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Background: Type 2 Diabetes Mellitus (T2D) with its concurrent cardiovascular risk factors such as hypertension and dyslipidaemia and its complications has now accounted for the majority of national and global morbidity and mortality.
Aims & Objective: The study aimed to determine the prevalence of complications appearing in diabetic patients despite therapy, addressing to an urban academic primary care centre.
Methods: This was a sub-analysis of a cross-sectional study on 212 patients with Type 2 diabetes mellitus (T2D) conducted from June to September 2006. Patients aged ≥ 30 years, non-smokers and under follow-up care of senior doctors were recruited. The average of the three most recent readings of fasting plasma sugar, HbA1c, systolic and diastolic blood pressure, and lipid profiles was taken as measures of respective disease control.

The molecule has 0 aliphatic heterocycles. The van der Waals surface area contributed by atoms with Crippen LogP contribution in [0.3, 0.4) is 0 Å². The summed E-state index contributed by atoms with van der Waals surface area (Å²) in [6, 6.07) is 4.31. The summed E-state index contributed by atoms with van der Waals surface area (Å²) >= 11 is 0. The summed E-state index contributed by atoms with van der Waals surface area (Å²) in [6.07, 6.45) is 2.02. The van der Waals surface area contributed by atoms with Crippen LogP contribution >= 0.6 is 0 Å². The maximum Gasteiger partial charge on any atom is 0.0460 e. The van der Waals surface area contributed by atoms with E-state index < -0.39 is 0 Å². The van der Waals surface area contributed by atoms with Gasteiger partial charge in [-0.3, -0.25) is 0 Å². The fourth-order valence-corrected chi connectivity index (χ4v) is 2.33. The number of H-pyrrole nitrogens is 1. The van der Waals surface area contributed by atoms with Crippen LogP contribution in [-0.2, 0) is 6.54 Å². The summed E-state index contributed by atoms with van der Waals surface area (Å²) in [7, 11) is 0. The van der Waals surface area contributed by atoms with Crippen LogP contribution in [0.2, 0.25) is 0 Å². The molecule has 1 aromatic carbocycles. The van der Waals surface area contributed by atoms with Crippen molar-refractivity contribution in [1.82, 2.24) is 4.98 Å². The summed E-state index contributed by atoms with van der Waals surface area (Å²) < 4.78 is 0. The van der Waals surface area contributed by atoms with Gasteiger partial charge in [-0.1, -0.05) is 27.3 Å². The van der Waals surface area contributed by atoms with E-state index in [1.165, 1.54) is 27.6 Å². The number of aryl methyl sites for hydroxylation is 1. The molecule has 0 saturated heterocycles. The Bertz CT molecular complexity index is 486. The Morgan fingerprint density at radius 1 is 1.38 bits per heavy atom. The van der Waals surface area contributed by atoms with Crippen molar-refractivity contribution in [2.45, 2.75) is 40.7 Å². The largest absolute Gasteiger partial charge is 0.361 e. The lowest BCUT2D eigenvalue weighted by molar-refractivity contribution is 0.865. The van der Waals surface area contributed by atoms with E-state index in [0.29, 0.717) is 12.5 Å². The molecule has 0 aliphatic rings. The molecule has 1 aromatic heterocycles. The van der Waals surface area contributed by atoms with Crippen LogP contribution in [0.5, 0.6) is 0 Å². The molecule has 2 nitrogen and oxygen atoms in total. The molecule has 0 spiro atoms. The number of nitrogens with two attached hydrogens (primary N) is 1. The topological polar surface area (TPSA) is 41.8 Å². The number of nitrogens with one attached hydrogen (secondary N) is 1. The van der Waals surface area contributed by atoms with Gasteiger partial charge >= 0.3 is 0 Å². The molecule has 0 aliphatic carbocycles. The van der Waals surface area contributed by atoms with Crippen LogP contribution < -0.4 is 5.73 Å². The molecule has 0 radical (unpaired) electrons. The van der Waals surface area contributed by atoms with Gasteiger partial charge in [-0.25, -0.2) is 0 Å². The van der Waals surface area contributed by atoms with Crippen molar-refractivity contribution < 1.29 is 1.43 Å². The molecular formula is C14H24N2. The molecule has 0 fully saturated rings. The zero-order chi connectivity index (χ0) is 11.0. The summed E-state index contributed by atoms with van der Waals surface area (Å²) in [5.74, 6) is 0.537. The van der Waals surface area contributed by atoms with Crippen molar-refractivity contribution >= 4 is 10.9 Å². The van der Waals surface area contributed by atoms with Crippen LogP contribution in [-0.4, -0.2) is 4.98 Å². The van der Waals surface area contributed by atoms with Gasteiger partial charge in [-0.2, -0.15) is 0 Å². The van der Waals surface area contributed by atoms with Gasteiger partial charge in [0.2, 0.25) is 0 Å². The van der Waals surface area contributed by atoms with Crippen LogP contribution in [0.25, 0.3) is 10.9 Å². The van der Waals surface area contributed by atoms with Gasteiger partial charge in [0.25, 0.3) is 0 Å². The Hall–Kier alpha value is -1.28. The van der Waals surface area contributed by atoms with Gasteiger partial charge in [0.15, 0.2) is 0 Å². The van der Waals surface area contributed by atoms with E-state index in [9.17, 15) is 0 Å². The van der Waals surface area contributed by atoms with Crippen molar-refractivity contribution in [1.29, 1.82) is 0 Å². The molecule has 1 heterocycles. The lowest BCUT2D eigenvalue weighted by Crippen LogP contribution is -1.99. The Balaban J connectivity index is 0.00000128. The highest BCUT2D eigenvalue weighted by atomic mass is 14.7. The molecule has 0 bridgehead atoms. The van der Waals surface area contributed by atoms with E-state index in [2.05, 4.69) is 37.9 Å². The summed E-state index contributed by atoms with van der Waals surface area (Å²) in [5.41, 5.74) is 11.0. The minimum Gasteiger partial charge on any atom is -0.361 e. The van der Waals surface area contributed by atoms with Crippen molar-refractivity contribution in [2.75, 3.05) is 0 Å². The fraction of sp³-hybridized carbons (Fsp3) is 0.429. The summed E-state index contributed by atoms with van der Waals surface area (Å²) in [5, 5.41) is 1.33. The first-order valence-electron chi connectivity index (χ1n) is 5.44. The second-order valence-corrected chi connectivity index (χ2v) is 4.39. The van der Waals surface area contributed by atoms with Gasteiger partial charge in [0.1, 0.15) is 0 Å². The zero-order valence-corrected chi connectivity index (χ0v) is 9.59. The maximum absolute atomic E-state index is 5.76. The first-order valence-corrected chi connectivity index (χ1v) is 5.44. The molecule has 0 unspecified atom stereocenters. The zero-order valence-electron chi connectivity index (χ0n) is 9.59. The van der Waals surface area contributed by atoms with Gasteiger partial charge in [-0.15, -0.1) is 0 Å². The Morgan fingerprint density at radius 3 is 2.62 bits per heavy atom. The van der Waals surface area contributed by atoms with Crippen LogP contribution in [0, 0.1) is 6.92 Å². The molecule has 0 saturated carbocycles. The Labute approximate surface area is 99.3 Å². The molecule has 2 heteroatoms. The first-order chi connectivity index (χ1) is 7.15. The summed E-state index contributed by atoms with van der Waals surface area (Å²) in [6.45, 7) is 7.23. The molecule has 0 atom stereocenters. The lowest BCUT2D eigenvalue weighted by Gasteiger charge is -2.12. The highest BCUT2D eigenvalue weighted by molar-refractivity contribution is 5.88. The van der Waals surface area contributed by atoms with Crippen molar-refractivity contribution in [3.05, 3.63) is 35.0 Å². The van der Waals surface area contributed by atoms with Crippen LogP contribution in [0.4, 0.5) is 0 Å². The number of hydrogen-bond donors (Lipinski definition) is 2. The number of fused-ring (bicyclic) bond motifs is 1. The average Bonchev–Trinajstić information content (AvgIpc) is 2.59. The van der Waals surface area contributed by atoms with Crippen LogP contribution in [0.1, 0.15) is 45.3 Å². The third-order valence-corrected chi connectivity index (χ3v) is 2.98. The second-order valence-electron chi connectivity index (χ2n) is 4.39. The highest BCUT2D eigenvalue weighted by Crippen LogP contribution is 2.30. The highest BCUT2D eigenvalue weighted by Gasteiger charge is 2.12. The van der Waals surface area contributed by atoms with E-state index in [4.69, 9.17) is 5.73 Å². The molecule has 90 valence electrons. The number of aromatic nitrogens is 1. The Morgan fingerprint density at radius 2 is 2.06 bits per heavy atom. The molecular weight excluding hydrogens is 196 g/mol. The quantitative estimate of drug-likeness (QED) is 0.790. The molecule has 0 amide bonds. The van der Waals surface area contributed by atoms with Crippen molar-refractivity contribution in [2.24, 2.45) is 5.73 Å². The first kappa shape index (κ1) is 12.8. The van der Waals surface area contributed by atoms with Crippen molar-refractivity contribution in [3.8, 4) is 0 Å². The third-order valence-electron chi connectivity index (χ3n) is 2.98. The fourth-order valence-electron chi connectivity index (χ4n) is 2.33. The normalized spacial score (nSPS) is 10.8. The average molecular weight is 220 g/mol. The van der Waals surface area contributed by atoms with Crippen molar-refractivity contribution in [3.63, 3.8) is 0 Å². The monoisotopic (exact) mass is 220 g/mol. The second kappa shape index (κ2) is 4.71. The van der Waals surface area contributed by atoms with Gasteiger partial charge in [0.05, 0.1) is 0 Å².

Results: Two thirds of the patients were female. The mean age was 62.7 (SD± 10.8) years and the duration of T2D was 11.74 (SD± 6.7) years. A total of 23.6% achieved HbA1c ≤ 7.0%, 26.2% attained LDL-C ≤ 2.6 mmol/L and 24.5% achieved target blood pressure < 130/ 80 mmHg. The most prevalent co-morbid condition was hypertension (77.3%). A total of 27.2% patients had diabetic complications, out of which 86.5% had one complication. Proteinuria < 1gm/L and coronary artery disease were the two most common complications. There were only 16% on subcutaneous insulin and this was significantly associated with fasting plasma glucose (t = 5.38, df= 204, p < 0.0001) and HbA1c (t = 4.31, df= 206, p < 0.0001).
Conclusions: Many T2D patients at this centre did not achieve treatment goals. Insulin and lipidlowering drugs use should be optimized to improve control rates. More structured care processes are urgently needed in order to achieve good glycaemic control.
Primary Care, Type 2 Diabetes Mellitus, Disease managements, Diabetes complications, Hypoglycaemic agents